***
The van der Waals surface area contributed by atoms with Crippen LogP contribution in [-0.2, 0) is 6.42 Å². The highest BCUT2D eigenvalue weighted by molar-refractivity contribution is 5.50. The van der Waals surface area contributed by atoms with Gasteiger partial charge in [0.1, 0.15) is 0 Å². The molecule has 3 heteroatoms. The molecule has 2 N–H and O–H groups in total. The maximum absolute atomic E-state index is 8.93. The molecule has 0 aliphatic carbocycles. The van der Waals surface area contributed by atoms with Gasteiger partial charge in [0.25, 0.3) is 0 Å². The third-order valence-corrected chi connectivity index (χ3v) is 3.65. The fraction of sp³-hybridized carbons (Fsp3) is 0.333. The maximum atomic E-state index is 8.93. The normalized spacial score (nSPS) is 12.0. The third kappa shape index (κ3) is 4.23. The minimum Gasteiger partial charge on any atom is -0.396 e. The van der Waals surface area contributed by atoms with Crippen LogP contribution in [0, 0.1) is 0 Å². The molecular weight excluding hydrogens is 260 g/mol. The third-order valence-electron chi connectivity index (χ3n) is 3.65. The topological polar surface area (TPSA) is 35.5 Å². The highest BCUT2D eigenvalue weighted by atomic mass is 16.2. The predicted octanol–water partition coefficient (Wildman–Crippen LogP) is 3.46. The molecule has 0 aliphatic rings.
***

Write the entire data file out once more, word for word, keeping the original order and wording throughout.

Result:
The van der Waals surface area contributed by atoms with Crippen LogP contribution in [-0.2, 0) is 6.42 Å². The highest BCUT2D eigenvalue weighted by molar-refractivity contribution is 5.50. The van der Waals surface area contributed by atoms with Gasteiger partial charge in [0.1, 0.15) is 0 Å². The molecule has 3 heteroatoms. The molecule has 2 N–H and O–H groups in total. The maximum absolute atomic E-state index is 8.93. The molecule has 0 aliphatic carbocycles. The van der Waals surface area contributed by atoms with Gasteiger partial charge in [0.25, 0.3) is 0 Å². The third-order valence-corrected chi connectivity index (χ3v) is 3.65. The fraction of sp³-hybridized carbons (Fsp3) is 0.333. The maximum atomic E-state index is 8.93. The normalized spacial score (nSPS) is 12.0. The third kappa shape index (κ3) is 4.23. The minimum Gasteiger partial charge on any atom is -0.396 e. The van der Waals surface area contributed by atoms with Crippen LogP contribution in [0, 0.1) is 0 Å². The molecular weight excluding hydrogens is 260 g/mol. The third-order valence-electron chi connectivity index (χ3n) is 3.65. The topological polar surface area (TPSA) is 35.5 Å². The highest BCUT2D eigenvalue weighted by atomic mass is 16.2. The predicted octanol–water partition coefficient (Wildman–Crippen LogP) is 3.46. The molecule has 0 aliphatic rings.